Athena sniggered. ‘Oh she’ll hate it when I tell the gods it wasn’t Hermes charm that got you out. She’s been boasting about freeing you, like she’s some kind of sorcerer.’
‘Anyway, I’m staying put. That or you can carry me.’
Athena wobbled her hand. ‘That’s a possibility but not very manly. The suitors aren’t exactly going to run away if you’re carried in to Ithaca on a bier.’
‘God, a beer. What wouldn’t I give…’
‘Do you want a lift?’
‘Promise you’ll leave my feet alone?’
‘You don’t keep promises, do you?’
‘Nope but do you have a choice?’
‘I suppose if I stay awake…’
‘You’ll need something to keep you amused.’
Odysseus sat up, looking perky for the first time that day. ‘I do have an idea, actually. I thought I’d write a book. A real mother of a tome. An epic. About my journey.’
‘Okay. Puts the mockers on the oral tradition of story telling but why not. What will you call it?’
‘Bit close to your own name, don’t you think?’
‘Well it is about me and my journey.’
‘God what an ego.’ Athena heaved him onto her shoulders, conjuring a portable table, paper and two pens for him as she did so.’
He kissed the top of her head. ‘I’ll make you the real hero.’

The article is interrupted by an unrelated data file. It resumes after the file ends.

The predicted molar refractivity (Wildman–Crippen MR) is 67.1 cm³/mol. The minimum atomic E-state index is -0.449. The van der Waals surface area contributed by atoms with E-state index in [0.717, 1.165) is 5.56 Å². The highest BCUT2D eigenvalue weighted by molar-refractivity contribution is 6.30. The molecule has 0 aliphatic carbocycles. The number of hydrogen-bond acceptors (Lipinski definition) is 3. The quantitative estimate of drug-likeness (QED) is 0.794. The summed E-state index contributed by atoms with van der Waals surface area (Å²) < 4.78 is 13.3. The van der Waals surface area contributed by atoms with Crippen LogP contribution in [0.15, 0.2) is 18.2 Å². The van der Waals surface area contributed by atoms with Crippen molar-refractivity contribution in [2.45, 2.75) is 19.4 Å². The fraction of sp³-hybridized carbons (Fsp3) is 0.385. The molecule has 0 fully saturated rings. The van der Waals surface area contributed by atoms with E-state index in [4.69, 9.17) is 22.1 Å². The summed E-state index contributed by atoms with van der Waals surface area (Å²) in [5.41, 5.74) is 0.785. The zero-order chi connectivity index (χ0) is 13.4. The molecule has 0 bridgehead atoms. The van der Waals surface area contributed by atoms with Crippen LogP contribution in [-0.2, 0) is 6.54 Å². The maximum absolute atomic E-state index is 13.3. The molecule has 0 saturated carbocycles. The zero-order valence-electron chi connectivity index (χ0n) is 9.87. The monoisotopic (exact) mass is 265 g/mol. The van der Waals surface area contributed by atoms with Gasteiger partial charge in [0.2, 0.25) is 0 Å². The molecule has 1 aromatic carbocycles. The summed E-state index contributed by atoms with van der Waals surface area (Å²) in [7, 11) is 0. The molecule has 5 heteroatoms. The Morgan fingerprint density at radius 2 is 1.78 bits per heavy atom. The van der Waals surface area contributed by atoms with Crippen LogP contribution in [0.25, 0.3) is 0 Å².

‘I know you will. You don’t think I’m suddenly going to give you freewill, do you?’
Doing the travel challenge makes me appreciate, once again, my luck to be able to travel and see many wonderful places. My views don’t remain consistent and some changes to my favourites are inevitable. Back in April 2015, I did the A to Z blogging challenge, taking a different country or town for each letter of the alphabet… until I reached X. Then I was stumped, until I decided on this post. I think it’s as good a summary of some of my favourite places around the world, in no particular order until the last.
Xanadu: an idyllic, exotic, or luxurious place. X was always going to be difficult so I thought I’d give you my top ten places that I’ve enjoyed more than most and which haven’t already appeared in the list to date (and won’t squeeze into the remainder).
We ended up here after touring Oz for 8 weeks back in 1998. Since then I’ve visited three times on business. It is beautiful. The Harbour bridge, the Opera House, the green and cream ferries ploughing the trade.
The hills aren’t ridiculous but give it the sort of topography that a city needs to have character. If a city is flat then it needs walls or canals to compensate. The Rocks is (are) cool.